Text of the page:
Practices for Version Control
- We use Git for version control which is a modern distributed version control system suitable for projects of any size.
- Source code repositories are hosted on GitHub, under the organization City-of-Helsinki.
- The branching model in use for projects is Gitflow. Refer to section Git Workflow below for a more detailed explanation.
- Releases are versioned using semantic versioning.
- Note that "API changes" means e.g. breaking URL's that used to work!
- Document changes in a changelog that is called
CHANGELOG.mdand resides at the root of your repository. Keep a Changelog offers a good model for informing users about changes in a release.
- Commit as often as possible, but usually not when the code is broken (doesn't work)
- so try to arrange your changes into small ones that keep everything working
- Commit messages should be about why the change was done (what it will change as result)
- Mention the Jira issue (KUVA-3, for instance) in the commit message
- We have the Github Jira integration which does some magic linking if you mention issues in commit messages, PR's, branch names or Github issues.
- You can also use commit messages to update Jira issues as mentioned in Smart commits documentation.
- Arrange your work so that it's made in the smallest possible useful increments, and make pull requests out of those.
- Mention the Jira issue in the PR name.
- Code reviews are done as part of normal issue handling.
- Every pull request should be reviewed by at least one other developer.
- Any developer can (and should) do code reviews before taking on new work.
- After doing a review, you should ensure that it gets past acceptance and testing. This means notifying the ticket creator, service owner, or an end user and ensuring they can test that the feature works as it should.
Accepting outsider contributions has its own instructions.
This project uses the Gitflow workflow which is a popular Git workflow. The Gitflow workflow is very similar to the Feature Branch workflow, with the difference that it is more suitable for large and more complex projects, especially those that are in continuous development.
Instead of using a single master branch, Gitflow uses two separate branches; master, and develop. The master branch is used for deploying code to production and the develop branch is used for integrating new features into the code-base.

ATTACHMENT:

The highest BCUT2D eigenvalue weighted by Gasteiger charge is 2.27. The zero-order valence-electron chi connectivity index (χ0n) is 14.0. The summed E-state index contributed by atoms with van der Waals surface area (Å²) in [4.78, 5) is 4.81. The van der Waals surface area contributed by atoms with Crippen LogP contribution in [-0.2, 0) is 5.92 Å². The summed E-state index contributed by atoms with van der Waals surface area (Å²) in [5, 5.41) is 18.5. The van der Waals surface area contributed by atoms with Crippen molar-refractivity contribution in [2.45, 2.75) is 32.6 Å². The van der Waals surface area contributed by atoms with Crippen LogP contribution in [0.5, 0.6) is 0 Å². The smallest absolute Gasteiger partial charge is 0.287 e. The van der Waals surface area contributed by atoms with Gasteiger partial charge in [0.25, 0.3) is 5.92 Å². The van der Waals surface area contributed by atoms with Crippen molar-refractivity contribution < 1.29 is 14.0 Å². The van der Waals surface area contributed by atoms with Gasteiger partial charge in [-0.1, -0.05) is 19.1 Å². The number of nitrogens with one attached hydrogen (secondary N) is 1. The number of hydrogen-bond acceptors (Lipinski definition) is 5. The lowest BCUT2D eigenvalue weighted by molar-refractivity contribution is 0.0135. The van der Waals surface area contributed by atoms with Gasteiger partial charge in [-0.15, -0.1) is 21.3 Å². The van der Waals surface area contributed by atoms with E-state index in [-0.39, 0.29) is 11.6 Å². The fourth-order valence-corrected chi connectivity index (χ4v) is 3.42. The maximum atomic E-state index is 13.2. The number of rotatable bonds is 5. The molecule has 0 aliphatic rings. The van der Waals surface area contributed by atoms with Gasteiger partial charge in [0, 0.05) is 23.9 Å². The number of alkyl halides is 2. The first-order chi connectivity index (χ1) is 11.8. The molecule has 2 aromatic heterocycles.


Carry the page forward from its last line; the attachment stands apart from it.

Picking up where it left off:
Tags are created for each release on the master branch.
Each new feature should be developed in a separate feature branch. When a feature has been implemented the developer should create a Pull request on Github towards the develop branch. Each Pull request must be approved by at least one (1) developer before it can be merged. Please note that developers may not approve their own Pull requests.
Having a separate branch for each release allows us to "freeze" a release, while still enabling us to continue developing new features. Release branches are always forked off the develop branch and only bug fixes are allowed to be made on these branches. When a Release branch is considered stable a Pull request should be created towards the master branch. The Pull requests must be approved by at least one (1) developers before it is merged. Once it's ready to ship, the release branch gets merged into master and tagged with a version number. In addition, it should be merged back into develop, which may have progressed since the release was initiated.
Create a new branch locally that branches out from the develop branch Push the new branch to Github and make a pull request for it. Make sure you set the target branch to master.
Release branches allow for bug fixes before releasing to production.
Hotfix branches come in handy when bug fixes need to be deployed to production as soon as possible, instead of waiting for the next release. These branches are always forked off the master branch. When a Hotfix branch is considered ready a Pull request should be created towards the master branch. The Pull request must be approved by at least one (1) developers before it is merged. As soon as the fix is complete, it should be merged into both master and develop (or the current releasebranch), and master should be tagged with an updated version number.
To create a hotfix:
- Create a new branch locally that branches out from master.
- Push the new branch to Github and make a pull request for it. Make sure you set the target branch to master.
Hotfix branches allow for bug fixes to the production environment.
Release branches should be named release/x.x.x, e.g. release/2.3.0. Use your own judgement on how and when to bump the different parts of the version number. Hotfix branches should be named like hotfix/x.x.x, where x.x.x is the same as the release except for the last number, which should be incremented by one.
- Someone creates a new release branch named release/2.3.0
- After the release branch has been merged into master and deployed to production, a bug is detected
- Someone creates a new hotfix branch named hotfix/2.3.1
- After the hotfix has been merged and deployed, yet another bug is detected
- Someone creates a new hotfix branch named hotfix/2.3.2
Tagging releases once a release or hotfix has been merged into master, the commit should be tagged. If the branch name was hotfix/2.3.1, the tag should be 2.3.1.
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